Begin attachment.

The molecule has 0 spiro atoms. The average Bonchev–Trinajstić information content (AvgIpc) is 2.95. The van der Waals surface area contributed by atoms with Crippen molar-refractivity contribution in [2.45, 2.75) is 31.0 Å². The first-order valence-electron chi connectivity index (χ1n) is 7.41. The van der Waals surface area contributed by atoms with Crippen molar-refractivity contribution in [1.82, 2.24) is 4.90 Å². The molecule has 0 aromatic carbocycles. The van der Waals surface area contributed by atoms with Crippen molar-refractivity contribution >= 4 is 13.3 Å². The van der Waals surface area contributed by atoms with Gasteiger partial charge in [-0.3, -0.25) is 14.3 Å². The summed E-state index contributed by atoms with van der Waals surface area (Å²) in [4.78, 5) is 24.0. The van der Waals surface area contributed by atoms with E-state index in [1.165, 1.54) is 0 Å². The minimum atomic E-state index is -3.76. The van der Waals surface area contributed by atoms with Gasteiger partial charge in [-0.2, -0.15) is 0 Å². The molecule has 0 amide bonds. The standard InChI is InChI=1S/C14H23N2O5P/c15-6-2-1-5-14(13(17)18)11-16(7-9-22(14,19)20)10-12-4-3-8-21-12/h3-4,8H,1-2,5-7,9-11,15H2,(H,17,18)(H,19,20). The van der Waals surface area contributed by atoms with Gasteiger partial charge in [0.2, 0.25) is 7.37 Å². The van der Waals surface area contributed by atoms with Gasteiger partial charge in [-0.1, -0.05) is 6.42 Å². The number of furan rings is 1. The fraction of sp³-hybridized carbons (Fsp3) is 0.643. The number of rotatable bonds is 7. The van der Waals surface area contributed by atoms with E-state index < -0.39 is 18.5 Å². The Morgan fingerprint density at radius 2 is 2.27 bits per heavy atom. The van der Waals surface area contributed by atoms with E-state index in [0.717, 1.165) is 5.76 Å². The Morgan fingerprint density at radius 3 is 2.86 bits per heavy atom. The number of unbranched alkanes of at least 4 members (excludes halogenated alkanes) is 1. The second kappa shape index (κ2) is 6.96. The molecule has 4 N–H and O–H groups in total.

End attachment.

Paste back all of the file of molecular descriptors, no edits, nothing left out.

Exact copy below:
The molecule has 0 spiro atoms. The average Bonchev–Trinajstić information content (AvgIpc) is 2.95. The van der Waals surface area contributed by atoms with Crippen molar-refractivity contribution in [2.45, 2.75) is 31.0 Å². The first-order valence-electron chi connectivity index (χ1n) is 7.41. The van der Waals surface area contributed by atoms with Crippen molar-refractivity contribution in [1.82, 2.24) is 4.90 Å². The molecule has 0 aromatic carbocycles. The van der Waals surface area contributed by atoms with Crippen molar-refractivity contribution >= 4 is 13.3 Å². The van der Waals surface area contributed by atoms with Gasteiger partial charge in [-0.3, -0.25) is 14.3 Å². The summed E-state index contributed by atoms with van der Waals surface area (Å²) in [4.78, 5) is 24.0. The van der Waals surface area contributed by atoms with E-state index in [1.165, 1.54) is 0 Å². The minimum atomic E-state index is -3.76. The van der Waals surface area contributed by atoms with Gasteiger partial charge in [-0.2, -0.15) is 0 Å². The molecule has 0 amide bonds. The standard InChI is InChI=1S/C14H23N2O5P/c15-6-2-1-5-14(13(17)18)11-16(7-9-22(14,19)20)10-12-4-3-8-21-12/h3-4,8H,1-2,5-7,9-11,15H2,(H,17,18)(H,19,20). The van der Waals surface area contributed by atoms with Gasteiger partial charge in [0.2, 0.25) is 7.37 Å². The van der Waals surface area contributed by atoms with Gasteiger partial charge in [-0.1, -0.05) is 6.42 Å². The number of furan rings is 1. The fraction of sp³-hybridized carbons (Fsp3) is 0.643. The number of rotatable bonds is 7. The van der Waals surface area contributed by atoms with E-state index < -0.39 is 18.5 Å². The Morgan fingerprint density at radius 2 is 2.27 bits per heavy atom. The van der Waals surface area contributed by atoms with E-state index in [0.717, 1.165) is 5.76 Å². The Morgan fingerprint density at radius 3 is 2.86 bits per heavy atom. The number of unbranched alkanes of at least 4 members (excludes halogenated alkanes) is 1. The second kappa shape index (κ2) is 6.96. The molecule has 4 N–H and O–H groups in total.